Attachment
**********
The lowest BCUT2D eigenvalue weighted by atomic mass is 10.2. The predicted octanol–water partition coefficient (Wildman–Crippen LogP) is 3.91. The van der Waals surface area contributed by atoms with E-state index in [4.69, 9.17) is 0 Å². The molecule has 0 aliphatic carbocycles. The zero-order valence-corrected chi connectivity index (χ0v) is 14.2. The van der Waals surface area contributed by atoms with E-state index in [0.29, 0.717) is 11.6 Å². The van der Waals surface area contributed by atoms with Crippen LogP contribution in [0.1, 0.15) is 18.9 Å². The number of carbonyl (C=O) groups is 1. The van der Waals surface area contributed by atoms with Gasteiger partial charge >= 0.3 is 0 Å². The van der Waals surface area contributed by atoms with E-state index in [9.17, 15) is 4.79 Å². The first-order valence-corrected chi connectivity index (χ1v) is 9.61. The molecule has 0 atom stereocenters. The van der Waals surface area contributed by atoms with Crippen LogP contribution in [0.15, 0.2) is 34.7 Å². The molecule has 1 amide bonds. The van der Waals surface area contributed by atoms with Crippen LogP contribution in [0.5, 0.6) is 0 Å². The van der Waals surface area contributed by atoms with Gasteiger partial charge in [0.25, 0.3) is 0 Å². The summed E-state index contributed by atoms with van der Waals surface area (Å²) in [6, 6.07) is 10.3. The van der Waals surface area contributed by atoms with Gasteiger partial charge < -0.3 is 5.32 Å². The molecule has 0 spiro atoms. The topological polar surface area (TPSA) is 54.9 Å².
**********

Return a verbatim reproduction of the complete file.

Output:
The lowest BCUT2D eigenvalue weighted by atomic mass is 10.2. The predicted octanol–water partition coefficient (Wildman–Crippen LogP) is 3.91. The van der Waals surface area contributed by atoms with E-state index in [4.69, 9.17) is 0 Å². The molecule has 0 aliphatic carbocycles. The zero-order valence-corrected chi connectivity index (χ0v) is 14.2. The van der Waals surface area contributed by atoms with E-state index in [0.29, 0.717) is 11.6 Å². The van der Waals surface area contributed by atoms with Crippen LogP contribution in [0.1, 0.15) is 18.9 Å². The number of carbonyl (C=O) groups is 1. The van der Waals surface area contributed by atoms with Gasteiger partial charge >= 0.3 is 0 Å². The van der Waals surface area contributed by atoms with E-state index in [9.17, 15) is 4.79 Å². The first-order valence-corrected chi connectivity index (χ1v) is 9.61. The molecule has 0 atom stereocenters. The van der Waals surface area contributed by atoms with Crippen LogP contribution in [0.15, 0.2) is 34.7 Å². The molecule has 1 amide bonds. The van der Waals surface area contributed by atoms with Crippen LogP contribution in [0.5, 0.6) is 0 Å². The van der Waals surface area contributed by atoms with Gasteiger partial charge in [0.25, 0.3) is 0 Å². The summed E-state index contributed by atoms with van der Waals surface area (Å²) in [6, 6.07) is 10.3. The van der Waals surface area contributed by atoms with Gasteiger partial charge < -0.3 is 5.32 Å². The molecule has 0 spiro atoms. The topological polar surface area (TPSA) is 54.9 Å².